It is recognized for its exuberant nature and authentic scenery since it’s surrounded by imposing mountains, and divided by the Aguas Calientes river. In addition to Machu Picchu, there are many other activities to do in Machu Picchu Pueblo, such as:
- Jardines de Mandor
This Ecological Reserve is located 3,5 km away from Aguas Calientes at the foot of the Huayna Picchu Mountain. It’s been open since the 1960s and has an exhibition of the unique nature of the region, where different orchid species steal the highlight of the show.
- Machu Picchu Museum
Also known as Museo de Sitio Manuel Chavez Ballon, it is located a few minutes away from the Machu Picchu Town. This museum offers an insight of what life was like in Machu Picchu, as well as information of the structure of the Inca Citadel.
Altitude Sickness: How to Prevent and Deal with It
Due to the high elevation of this trail, some travelers may experience dizziness, headaches, shortness of breath, and tiredness, these are the effects of the so-called Altitude Sickness, a condition that affects most people at altitudes above 2,500 meters of elevation.
Regardless you’ve lived on the Mount Everest peak or at sea level through your whole life, this can strike you at any time, so don’t take it for granted. Therefore, you must be aware of your physical condition before committing to this trek.
All these excursions start from the city of Cusco, which sits at an altitude of 3,399 meters above sea level. Most travelers start feeling sick upon arrival, especially if flying from low-altitude destinations. However, we’re not here to scare you off but to make things clear and easy for you. Make sure to follow these recommendations that will surely help you avoid and deal with altitude sickness:
- Keep yourself hydrated: Water is the best ally to fight and prevent this condition.
- Avoid alcohol and smoking at all costs: Alcohol is dehydrating, and smoking can worsen or cause shortness of breath.
- Eat a light but high-calorie diet: High altitude increases the need for fuel since you get dehydrated and burn carbs faster.
- Drink Coca tea or chew Coca leaves: This is a medicinal plant of the Andes, known for helping to ease any altitude sickness symptoms and improving acclimatization.
- Take it easy: Don’t commit to a physically demanding activity on the first 2-3 days upon arrival.
For those taking this famous trail to Machu Picchu, there are some medicines that can help with any altitude sickness symptoms. You can find Diamox or Soroche Pills in almost any drugstore in Peru, nonetheless, we highly recommend you consult with your doctor before taking any of these.
Where to Book the Salkantay Trek?
If you’re up to this adventure travel experience, there are some things to keep in mind before venturing out to the Peruvian wilderness. Therefore, here we are to help you organize your trip.
While looking for the best tour operator to take you through the Salkantay pass, you’ll come across different companies, many of them with cheap and affordable prices and some other with price ranges that may raise some eyebrows.
However, we want to be entirely honest with you, going cheaper isn’t always the best choice. Remember that you’ll get the service you’ve paid for, no more, no less. Likewise, having a sense of safety is the main goal here, keep in mind that you’re going on a trek that supasses the 4,600 meters of altitude through the most remote locations.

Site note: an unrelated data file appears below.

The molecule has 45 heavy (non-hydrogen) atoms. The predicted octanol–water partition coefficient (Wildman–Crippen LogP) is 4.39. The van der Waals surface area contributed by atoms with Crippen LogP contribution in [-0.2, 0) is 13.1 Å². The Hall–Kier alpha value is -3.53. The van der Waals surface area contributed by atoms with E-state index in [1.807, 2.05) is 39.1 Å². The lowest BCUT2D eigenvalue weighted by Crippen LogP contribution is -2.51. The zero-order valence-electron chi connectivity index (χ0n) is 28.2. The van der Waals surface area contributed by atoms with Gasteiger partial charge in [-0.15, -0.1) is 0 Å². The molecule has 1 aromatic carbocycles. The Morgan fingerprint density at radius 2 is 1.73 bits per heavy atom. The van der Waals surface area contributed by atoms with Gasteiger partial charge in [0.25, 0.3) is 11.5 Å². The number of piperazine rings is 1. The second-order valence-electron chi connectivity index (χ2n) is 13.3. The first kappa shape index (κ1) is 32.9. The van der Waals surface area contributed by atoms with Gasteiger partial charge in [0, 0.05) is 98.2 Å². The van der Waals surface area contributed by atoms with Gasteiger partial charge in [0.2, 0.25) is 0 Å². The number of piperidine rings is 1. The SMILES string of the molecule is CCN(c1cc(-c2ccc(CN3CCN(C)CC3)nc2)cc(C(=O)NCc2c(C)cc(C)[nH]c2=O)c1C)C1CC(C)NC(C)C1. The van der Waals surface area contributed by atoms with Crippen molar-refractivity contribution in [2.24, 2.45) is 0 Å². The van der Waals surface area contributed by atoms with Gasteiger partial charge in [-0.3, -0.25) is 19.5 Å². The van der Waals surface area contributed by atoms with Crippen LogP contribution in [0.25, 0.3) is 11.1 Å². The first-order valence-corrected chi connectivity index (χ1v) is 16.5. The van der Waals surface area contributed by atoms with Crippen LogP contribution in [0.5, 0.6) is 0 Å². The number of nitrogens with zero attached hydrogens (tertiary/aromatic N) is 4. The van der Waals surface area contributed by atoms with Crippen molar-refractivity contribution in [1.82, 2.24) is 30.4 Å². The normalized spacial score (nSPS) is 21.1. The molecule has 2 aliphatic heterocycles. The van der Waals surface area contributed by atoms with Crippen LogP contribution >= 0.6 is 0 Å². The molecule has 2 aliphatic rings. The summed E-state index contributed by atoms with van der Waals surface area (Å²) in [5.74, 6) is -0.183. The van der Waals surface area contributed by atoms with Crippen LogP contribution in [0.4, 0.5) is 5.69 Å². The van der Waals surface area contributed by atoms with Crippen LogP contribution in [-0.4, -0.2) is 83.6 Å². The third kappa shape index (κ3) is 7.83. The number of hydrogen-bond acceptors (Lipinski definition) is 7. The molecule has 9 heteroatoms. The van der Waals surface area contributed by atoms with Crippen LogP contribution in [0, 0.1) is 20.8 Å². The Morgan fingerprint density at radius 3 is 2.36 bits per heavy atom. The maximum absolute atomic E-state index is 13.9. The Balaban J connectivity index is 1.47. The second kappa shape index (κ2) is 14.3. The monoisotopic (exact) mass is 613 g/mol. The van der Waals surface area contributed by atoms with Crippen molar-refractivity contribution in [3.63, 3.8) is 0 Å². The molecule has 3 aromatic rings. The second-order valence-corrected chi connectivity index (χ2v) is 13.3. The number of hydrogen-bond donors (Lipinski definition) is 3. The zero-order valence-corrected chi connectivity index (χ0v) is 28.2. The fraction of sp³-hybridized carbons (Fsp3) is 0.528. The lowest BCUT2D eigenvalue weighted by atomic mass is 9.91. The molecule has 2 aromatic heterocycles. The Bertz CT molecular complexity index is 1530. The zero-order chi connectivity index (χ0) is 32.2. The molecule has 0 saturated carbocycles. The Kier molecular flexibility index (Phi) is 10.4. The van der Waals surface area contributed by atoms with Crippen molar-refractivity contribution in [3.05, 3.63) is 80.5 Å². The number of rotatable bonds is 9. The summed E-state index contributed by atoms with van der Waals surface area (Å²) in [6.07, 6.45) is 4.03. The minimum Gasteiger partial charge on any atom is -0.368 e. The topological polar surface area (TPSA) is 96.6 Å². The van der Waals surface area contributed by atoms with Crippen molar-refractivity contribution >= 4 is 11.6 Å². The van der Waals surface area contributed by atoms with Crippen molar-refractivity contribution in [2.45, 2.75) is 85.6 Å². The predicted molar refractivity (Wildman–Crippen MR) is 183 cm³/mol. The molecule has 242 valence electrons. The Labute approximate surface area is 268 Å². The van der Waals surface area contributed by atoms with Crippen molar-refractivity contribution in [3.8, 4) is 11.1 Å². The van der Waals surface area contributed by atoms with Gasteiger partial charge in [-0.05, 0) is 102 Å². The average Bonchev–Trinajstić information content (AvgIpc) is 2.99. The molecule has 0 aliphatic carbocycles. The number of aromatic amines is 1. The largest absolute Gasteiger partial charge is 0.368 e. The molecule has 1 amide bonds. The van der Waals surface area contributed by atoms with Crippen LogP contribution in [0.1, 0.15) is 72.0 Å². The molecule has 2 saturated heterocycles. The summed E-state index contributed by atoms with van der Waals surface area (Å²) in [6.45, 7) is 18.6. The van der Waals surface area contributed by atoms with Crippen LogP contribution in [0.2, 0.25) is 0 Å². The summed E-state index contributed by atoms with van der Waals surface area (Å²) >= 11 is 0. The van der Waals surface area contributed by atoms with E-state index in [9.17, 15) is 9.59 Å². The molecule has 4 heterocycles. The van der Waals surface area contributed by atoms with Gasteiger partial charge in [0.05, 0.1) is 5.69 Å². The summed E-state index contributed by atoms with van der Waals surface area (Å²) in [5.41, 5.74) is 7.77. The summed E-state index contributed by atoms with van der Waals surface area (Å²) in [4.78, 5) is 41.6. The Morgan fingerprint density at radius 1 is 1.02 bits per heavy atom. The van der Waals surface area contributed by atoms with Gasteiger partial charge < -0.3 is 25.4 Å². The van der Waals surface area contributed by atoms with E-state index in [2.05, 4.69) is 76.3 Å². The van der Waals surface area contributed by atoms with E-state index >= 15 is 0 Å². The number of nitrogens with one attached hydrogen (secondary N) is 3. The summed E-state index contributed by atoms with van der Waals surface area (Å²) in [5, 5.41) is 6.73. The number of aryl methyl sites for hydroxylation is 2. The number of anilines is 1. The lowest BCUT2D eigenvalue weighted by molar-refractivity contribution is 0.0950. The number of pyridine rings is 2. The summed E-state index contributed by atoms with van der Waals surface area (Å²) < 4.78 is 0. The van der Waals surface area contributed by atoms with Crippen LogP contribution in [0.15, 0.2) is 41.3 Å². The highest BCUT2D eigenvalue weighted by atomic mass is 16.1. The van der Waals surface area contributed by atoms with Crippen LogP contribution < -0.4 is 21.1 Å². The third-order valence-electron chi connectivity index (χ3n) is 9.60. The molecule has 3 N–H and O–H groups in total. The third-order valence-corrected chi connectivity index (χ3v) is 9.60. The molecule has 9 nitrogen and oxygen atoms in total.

Regarding that, we recommend you do proper research, find a company that offers reliability and comfort. Yes, we know, among the sea of tour operators this may turn somewhat tedious, but you don’t have to go through this alone since by hiring a local travel agency, you’ll take that stress away.
Besides, a travel agency will be there for any inquiry you may have, and especially, to assist you 24 hours a day. For more information, please contact us.
What to Pack for the Salkantay Trek?
Although most tour operators include camping and kitchen equipment, there are some things that you must take with you on your adventure. Here we have listed a few of the essentials for your Salkantay trekking experience:
- Protect Your Skin From the Sun: Make sure to bring sunglasses, sunscreen, and a sunhat to your trip. The sun hits strongly on high altitudes, you surely don’t want to be walking around for 5 days with an intense sunburn.
- Trekking clothes: Avoid bringing cotton shirts since these absorb moisture, consider bringing a base layer, trekking shorts, trousers and shirts.
- Insulated Jacket: This will be used on the highest peaks of the Salkantay trail, remember that temperatures can drop below 0°C during the evening.
- Raincoat or Rain Poncho: On the way you may encounter rain, especially during the rainy season.
- Hiking Shoes: This is a must on every trekker packing list, remember that your feet are what get you through this extraneous walk.
- Hiking and Thermal Socks: Bring at least two pairs of each, temperatures get really cold in the evenings and early mornings.
- Beanies and Neck Gaiter: The main thing here is to protect yourself from the freezing temperatures, especially if traveling during the dry season.
- Trekking Poles: Bring a pair of light walking sticks, preferably adjustable since they are easy to store.
- Water Bottle or Hydration Bladder: Remember that high altitudes cause dehydration. Drinking water is the best way to avoid feeling sick throughout the trek.
- Camera: You surely don’t want to leave these outstanding scenery immortalized. Don’t forget to bring your camera or smartphone!
- Passport: There’s a checkpoint on the beginning of the trek, they will ask for your personal identification, as well as in Machu Picchu.
These are a few of the many things you must carry with you at all costs while taking the Salkantay Trek. However, you can find many of these things in trekking stores in Cusco and you can even rent them so you don’t have to carry the extra weight on your way back home.
Would you like to know more about Peru? Here you’ll find all the information you need for your trip. Our local expert team has prepared the most complete informative guides for you!